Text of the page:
In a move that caught all Capitol Hill – and me – by surprise, President Trump and key Senators finalized the outline of the GOP’s new healthcare plan over the weekend.

Set to be announced later today, the plan builds off the faith-based “sharing” programs already in place in the ACA, greatly expands their reach, incentivizes employers to adopt faith-based coverage, and enables these programs to compete in the senior market. There are a half-dozen or so ministry/faith-based programs now in operation with total membership around the million mark.

Unlike regular insurance, members “share” the cost of care by paying into a central fund that then reimburses individuals for needed medical services.

Currently faith-based coverage is provided by entities including Liberty HealthshareChristian Medi-ShareSamaritan Ministries, and Altrua Healthshare. As of today, these entities don’t have to provide the same level of benefits, coverage, or financial protection insurers do under the ACA. And, they are pretty much exempt from regulation as they aren’t “insurance” per se.

Faith-based sharing programs will compete with the big healthplans for members in the federal – and perhaps states’ – healthcare exchanges. The plans, which are much less expensive than “regular” health insurance, may well see huge gains in membership.

On ABC’s thisweek Sunday talkshow, Whitehouse Chief of Staff Mick Mulvaney  asserted the plan would deliver on the President’s promise to protect Americans with pre-existing conditions. “We’ve heard it over and over again, Americans trust their churches and ministers to do the right thing [which includes addressing pre-existing condition coverage]. So, we’re going to build off the amazingly successful faith-based programs now in place, expanding their reach and helping them compete in the free market.”

When asked how the new plan would maintain or expand the number of Americans covered by health insurance, Mulvaney didn’t get into any details other than claiming “faith-based programs will have much lower administrative costs as they don’t have all the overhead the big insurers do…this will make insurance much less expensive, which means more people can afford it.”

It appears Vice President Mike Pence has been strongly advocating for the faith-based approach for some months.  Evidently Pence, a self-described evangelical Christian, was prepared when the President publicly called for Republicans to be “the party of great healthcare” last week. The VP met with Trump, Mulvaney, and key Senators over the weekend and finalized the outline of the plan.

Mulvaney, who is one of the members of Trump’s team leading the charge on repealing Obamacare, said Sunday “There’s absolutely zero daylight between the president and vice president on this issue.”

Interviewed on CNN’s State of the Union yesterday, Mulvaney went further, describing the plan as fulfilling Senate Republicans’ request that the Administration provide them with “principles” that they could build a healthcare plan around.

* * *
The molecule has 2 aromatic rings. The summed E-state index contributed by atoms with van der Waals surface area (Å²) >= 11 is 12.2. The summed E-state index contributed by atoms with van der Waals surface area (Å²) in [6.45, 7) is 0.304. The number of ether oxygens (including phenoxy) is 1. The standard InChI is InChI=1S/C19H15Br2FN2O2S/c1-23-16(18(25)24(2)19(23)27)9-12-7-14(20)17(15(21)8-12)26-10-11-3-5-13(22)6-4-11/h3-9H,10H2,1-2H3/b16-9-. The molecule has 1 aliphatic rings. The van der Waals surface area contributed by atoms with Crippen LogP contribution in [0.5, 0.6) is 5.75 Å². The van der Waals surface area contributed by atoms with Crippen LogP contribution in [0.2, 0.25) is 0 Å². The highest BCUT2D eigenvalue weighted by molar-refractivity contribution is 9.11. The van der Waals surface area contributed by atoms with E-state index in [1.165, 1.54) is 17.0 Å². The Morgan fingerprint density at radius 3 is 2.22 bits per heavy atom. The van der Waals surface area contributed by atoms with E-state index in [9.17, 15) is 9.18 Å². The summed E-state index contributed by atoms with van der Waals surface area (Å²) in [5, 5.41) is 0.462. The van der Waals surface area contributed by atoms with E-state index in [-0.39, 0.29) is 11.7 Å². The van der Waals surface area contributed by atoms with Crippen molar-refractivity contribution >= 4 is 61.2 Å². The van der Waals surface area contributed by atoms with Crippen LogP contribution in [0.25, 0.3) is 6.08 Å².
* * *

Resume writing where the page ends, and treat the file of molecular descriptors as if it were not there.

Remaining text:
Here’s the issue. Faith-based programs don’t have to keep a certain level of financial reserves, can deny payment for any reason, exclude any condition, and cancel coverage. And, in most states no regulator is watching over the programs.

Sure, this will make “coverage” cheaper, but there’s no guarantee it will be there when the buyers need it.

I’d expect this approach to face tough sledding in the Senate, and likely won’t be considered at all in the Democratic – controlled House. However, it’s likely Trump will try to do much of the heavy lifting via regulatory means and Executive Orders. However, these efforts will undoubtedly be challenged in court, where Trump has had a pretty poor record. I’d also expect the big healthplans will roll out their lobbying big guns.

But…the move further cements Trump’s standing with evangelical. As he’s clearly playing to his base to prep for the next election, it will serve him well.

What does this mean for you?

Just when you think you’ve heard it all…


Arkansas is the canary

Facility costs are the fastest growing cost in workers’ comp.

Rural hospitals are in deep financial trouble – many are shutting floors, wings, or are closing entirely.

Medicaid is all that is keeping many rural hospitals afloat – Mercy Hospital’s days are done…And work requirements will cost hospitals billions.

Arkansas has already kicked 18,000 people off Medicaid – mostly because the state’s Medicaid work requirement program is unbelievably poorly run, its leaders don’t know a damn thing about challenges faced by poor people, and no one at the state or federal level is demanding they get their stuff together.

(A federal judge just blocked the state’s work requirement.)

So, what does this mean for work comp payers in Arkansas?

  • 18,000 more Arkansans are now uninsured
  • Rural and urban hospitals are looking for pennies in the couch cushions.
  • Work comp has lots of pennies.